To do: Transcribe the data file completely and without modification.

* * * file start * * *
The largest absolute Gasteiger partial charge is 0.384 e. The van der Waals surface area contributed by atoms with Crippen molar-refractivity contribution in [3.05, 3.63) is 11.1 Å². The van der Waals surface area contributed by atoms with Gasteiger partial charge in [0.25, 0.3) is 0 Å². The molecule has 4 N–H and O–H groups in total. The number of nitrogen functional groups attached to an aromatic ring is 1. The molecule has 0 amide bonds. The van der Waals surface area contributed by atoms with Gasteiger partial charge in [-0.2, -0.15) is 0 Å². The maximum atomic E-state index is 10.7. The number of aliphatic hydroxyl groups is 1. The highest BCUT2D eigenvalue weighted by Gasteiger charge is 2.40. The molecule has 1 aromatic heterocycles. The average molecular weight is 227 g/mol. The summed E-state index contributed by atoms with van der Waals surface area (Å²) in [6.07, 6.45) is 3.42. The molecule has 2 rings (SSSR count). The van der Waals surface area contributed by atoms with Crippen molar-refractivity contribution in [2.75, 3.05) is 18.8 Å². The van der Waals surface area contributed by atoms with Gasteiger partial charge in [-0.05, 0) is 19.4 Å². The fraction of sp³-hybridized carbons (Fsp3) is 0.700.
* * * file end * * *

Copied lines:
The largest absolute Gasteiger partial charge is 0.384 e. The van der Waals surface area contributed by atoms with Crippen molar-refractivity contribution in [3.05, 3.63) is 11.1 Å². The van der Waals surface area contributed by atoms with Gasteiger partial charge in [0.25, 0.3) is 0 Å². The molecule has 4 N–H and O–H groups in total. The number of nitrogen functional groups attached to an aromatic ring is 1. The molecule has 0 amide bonds. The van der Waals surface area contributed by atoms with Gasteiger partial charge in [-0.2, -0.15) is 0 Å². The maximum atomic E-state index is 10.7. The number of aliphatic hydroxyl groups is 1. The highest BCUT2D eigenvalue weighted by Gasteiger charge is 2.40. The molecule has 1 aromatic heterocycles. The average molecular weight is 227 g/mol. The summed E-state index contributed by atoms with van der Waals surface area (Å²) in [6.07, 6.45) is 3.42. The molecule has 2 rings (SSSR count). The van der Waals surface area contributed by atoms with Crippen molar-refractivity contribution in [2.75, 3.05) is 18.8 Å². The van der Waals surface area contributed by atoms with Gasteiger partial charge in [-0.05, 0) is 19.4 Å². The fraction of sp³-hybridized carbons (Fsp3) is 0.700.